Indian wars and pioneers of Texas / by John Henry Brown. Page: 856 of 894
The following text was automatically extracted from the image on this page using optical character recognition software:
INDIAN WARS AND PIONEERS OF TEXAS.
most lucrative practices enjoyed by any firm in
After Mr. Lightfoot's removal to Texas, in January,
1872, he received an unsolicited appointment
from Hon. Robert Lindsay, Governor of Alabama
(who had not heard of his removal), as one of the
Directors of the Agricultural and Mechanical College
of Alabama, which, of course, was declined,
although considered quite an honor for a young
man of twenty-five years.
Gen. Maxev having been elected to the United
States Senate, in 1874, the responsibilities of a
large and increasing law practice at the Paris bar,
St. Louis, and took a prominent part in the exciting
and memorable campaign that followed. Actively
engaged in the practice of law, he nevertheless
found time to take part as a Democratic champion
in the contests in the political arena, but sought no
office. He was nominated, however, and elected to
the State Senate without opposition in 1880, which
position he held for two years, and then voluntarily
retired to attend the pressing demands of his law
practice. In 1888 he was elected by the State
Democratic Convention a delegate to the National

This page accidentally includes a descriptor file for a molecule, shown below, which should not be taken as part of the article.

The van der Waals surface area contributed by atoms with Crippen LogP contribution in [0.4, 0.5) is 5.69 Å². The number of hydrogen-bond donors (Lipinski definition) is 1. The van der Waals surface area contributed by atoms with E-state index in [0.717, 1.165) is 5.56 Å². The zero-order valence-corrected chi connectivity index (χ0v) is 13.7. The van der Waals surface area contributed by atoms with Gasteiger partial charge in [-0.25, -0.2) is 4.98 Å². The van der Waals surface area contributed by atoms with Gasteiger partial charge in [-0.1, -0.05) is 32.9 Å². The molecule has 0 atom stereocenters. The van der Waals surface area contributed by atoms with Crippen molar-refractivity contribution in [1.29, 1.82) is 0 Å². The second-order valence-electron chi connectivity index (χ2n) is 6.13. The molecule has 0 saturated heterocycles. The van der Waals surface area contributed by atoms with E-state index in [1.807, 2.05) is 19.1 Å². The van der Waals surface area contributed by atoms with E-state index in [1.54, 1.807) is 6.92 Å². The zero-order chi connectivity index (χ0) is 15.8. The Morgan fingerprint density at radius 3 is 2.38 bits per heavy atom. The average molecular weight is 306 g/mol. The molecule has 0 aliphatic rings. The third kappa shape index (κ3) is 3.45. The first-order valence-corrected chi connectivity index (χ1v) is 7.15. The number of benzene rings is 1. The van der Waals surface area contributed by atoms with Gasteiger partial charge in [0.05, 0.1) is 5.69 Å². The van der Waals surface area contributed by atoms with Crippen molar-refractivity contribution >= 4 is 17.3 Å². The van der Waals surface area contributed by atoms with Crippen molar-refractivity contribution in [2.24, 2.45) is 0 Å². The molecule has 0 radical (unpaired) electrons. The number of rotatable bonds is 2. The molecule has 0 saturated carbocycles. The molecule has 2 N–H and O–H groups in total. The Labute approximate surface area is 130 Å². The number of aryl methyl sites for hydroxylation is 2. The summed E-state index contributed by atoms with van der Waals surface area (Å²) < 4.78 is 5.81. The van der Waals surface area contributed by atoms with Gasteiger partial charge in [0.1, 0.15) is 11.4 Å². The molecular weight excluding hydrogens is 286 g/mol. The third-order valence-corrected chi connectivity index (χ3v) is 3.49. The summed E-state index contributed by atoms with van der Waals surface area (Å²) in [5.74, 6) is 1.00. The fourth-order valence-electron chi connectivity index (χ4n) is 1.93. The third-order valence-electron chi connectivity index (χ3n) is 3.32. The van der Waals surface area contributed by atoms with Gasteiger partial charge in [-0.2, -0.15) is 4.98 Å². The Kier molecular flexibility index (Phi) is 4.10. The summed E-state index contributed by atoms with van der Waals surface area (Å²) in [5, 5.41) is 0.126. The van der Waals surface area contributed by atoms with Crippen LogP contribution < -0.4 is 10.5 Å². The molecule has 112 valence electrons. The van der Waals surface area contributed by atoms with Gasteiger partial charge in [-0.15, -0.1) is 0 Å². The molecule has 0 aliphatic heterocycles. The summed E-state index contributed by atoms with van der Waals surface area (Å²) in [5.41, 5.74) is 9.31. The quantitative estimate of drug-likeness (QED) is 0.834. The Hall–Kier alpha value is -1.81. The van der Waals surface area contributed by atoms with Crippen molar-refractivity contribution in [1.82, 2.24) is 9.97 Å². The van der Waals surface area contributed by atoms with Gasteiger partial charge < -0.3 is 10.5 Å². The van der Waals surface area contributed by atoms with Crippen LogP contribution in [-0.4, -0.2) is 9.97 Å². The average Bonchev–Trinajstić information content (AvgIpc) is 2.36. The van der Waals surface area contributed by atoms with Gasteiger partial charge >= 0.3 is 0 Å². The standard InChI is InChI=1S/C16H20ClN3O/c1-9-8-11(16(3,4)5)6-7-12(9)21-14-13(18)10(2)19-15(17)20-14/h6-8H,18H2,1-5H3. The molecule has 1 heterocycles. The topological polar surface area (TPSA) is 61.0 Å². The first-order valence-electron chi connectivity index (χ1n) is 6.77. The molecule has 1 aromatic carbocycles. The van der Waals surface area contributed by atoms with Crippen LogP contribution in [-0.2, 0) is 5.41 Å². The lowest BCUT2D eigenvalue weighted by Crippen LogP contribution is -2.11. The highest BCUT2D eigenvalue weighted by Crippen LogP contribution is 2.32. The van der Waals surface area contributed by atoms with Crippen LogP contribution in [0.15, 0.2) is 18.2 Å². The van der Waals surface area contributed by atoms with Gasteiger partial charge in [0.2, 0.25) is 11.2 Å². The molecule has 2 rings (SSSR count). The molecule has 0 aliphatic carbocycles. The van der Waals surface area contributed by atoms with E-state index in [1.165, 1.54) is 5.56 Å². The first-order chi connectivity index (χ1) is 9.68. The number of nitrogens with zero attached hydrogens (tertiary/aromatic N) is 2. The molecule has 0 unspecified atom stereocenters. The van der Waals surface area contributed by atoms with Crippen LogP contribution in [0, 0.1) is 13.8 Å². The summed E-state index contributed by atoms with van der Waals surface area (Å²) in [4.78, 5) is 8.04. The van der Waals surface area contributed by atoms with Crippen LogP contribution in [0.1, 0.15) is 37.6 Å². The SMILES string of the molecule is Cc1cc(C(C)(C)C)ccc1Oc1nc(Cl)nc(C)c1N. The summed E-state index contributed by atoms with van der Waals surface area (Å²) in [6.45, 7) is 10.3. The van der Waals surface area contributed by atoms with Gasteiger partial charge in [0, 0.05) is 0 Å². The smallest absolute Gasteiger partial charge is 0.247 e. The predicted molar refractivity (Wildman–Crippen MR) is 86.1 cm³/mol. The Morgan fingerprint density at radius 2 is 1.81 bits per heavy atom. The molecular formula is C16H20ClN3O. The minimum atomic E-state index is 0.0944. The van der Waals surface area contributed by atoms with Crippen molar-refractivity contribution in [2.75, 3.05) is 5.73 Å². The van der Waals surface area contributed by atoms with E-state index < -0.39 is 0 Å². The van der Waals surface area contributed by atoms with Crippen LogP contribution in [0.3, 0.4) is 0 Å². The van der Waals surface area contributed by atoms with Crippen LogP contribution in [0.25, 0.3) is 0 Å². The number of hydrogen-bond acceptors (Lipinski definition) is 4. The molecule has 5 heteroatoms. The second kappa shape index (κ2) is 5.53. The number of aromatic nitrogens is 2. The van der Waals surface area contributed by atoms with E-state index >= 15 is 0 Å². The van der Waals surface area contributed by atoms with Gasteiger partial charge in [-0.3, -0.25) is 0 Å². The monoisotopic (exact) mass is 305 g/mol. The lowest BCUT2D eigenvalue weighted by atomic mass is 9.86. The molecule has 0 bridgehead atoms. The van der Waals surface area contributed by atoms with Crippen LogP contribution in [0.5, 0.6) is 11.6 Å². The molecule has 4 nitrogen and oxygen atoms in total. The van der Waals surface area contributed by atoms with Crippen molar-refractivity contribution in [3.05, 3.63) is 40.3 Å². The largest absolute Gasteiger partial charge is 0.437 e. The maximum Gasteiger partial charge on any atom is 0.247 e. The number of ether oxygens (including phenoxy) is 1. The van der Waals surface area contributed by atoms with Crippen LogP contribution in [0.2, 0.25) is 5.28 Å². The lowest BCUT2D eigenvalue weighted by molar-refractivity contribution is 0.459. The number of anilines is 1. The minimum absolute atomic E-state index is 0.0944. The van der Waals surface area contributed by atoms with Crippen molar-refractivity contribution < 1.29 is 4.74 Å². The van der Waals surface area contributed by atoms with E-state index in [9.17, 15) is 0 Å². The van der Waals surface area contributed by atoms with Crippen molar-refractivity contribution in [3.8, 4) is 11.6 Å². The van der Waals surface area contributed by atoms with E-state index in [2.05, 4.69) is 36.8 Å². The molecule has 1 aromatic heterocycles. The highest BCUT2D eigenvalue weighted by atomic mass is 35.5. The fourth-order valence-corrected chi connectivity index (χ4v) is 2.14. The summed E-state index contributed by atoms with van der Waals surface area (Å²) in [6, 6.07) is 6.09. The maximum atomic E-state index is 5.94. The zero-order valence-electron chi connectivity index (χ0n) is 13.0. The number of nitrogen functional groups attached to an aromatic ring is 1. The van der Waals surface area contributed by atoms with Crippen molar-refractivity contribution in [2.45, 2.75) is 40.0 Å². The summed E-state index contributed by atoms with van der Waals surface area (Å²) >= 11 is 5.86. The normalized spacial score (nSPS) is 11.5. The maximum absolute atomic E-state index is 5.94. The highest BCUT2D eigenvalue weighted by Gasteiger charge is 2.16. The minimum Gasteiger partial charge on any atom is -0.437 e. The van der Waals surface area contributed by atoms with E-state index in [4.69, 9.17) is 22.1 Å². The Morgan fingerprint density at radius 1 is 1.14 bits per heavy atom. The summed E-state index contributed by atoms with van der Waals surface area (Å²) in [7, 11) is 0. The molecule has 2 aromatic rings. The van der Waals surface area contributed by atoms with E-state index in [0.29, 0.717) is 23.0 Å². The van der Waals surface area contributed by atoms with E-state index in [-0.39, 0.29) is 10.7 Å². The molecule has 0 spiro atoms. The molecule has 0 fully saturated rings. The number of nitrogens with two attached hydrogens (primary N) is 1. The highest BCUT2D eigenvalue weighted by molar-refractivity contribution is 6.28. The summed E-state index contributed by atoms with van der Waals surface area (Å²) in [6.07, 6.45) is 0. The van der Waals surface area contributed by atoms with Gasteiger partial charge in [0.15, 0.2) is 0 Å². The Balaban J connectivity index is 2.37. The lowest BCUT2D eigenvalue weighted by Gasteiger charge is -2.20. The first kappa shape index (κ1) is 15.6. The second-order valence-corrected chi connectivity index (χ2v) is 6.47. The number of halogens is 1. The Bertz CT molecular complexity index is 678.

Convention at St. Louis that nominated Cleveland
and Thurman, and was selected by the Texas
which was not excelled by any in the State, fell
upon Judge Lightfoot.
On November 3d, 1874, he was united in marriage
to Miss Dora Bell Maxey (an adopted daughter
of Gen. and Mrs. S. B. Maxey), who died in
June, 1884, leaving two children: Sallie Lee, who
was born June 8th, 1878, and Thomas Chenoweth,
who was born August 12th, 1880, their eldest son,
Maxey Bell Lightfoot, having died November 15th,
Judge Lightfoot was elected by the Democratic
State Convention, which met at Galveston, January
5th, 1876, a delegate to the National Convention, at
St. Louis, which nominated Tilden and Hendricks.
After the adjournment of the Convention, he addressed
a large and enthusiastic mass meeting in
delegation to second the nomination of Mr.
Cleveland, which he did in a short and felicitous
address that met with favor, both in the convention
and at home. July lth, 1889, he was
elected president of the State Bar Association, succeeding
Hon. F. Chas. Hume, which position was
accepted as a distinguished honor at the hands of
his brother lawyers. In his annual address to the
association, delivered August 6th, 1890, which was
published in the proceedings of that body, he discussed
the Railroad Commission amendment to the
State constitution to be voted upon in November
following. Subsequent adjudications under that
amendment, before the 'Supreme Court of the
United States, have proven the correctness of the
views then expressed by him.
Here’s what’s next.
This book can be searched. Note: Results may vary based on the legibility of text within the document.
Tools / Downloads
Get a copy of this page or view the extracted text.
Citing and Sharing
Basic information for referencing this web page. We also provide extended guidance on usage rights, references, copying or embedding.
Reference the current page of this Book.
Brown, John Henry. Indian wars and pioneers of Texas / by John Henry Brown., book, 1880~; Austin, Tex.. (texashistory.unt.edu/ark:/67531/metapth6725/m1/856/: accessed September 26, 2017), University of North Texas Libraries, The Portal to Texas History, texashistory.unt.edu; .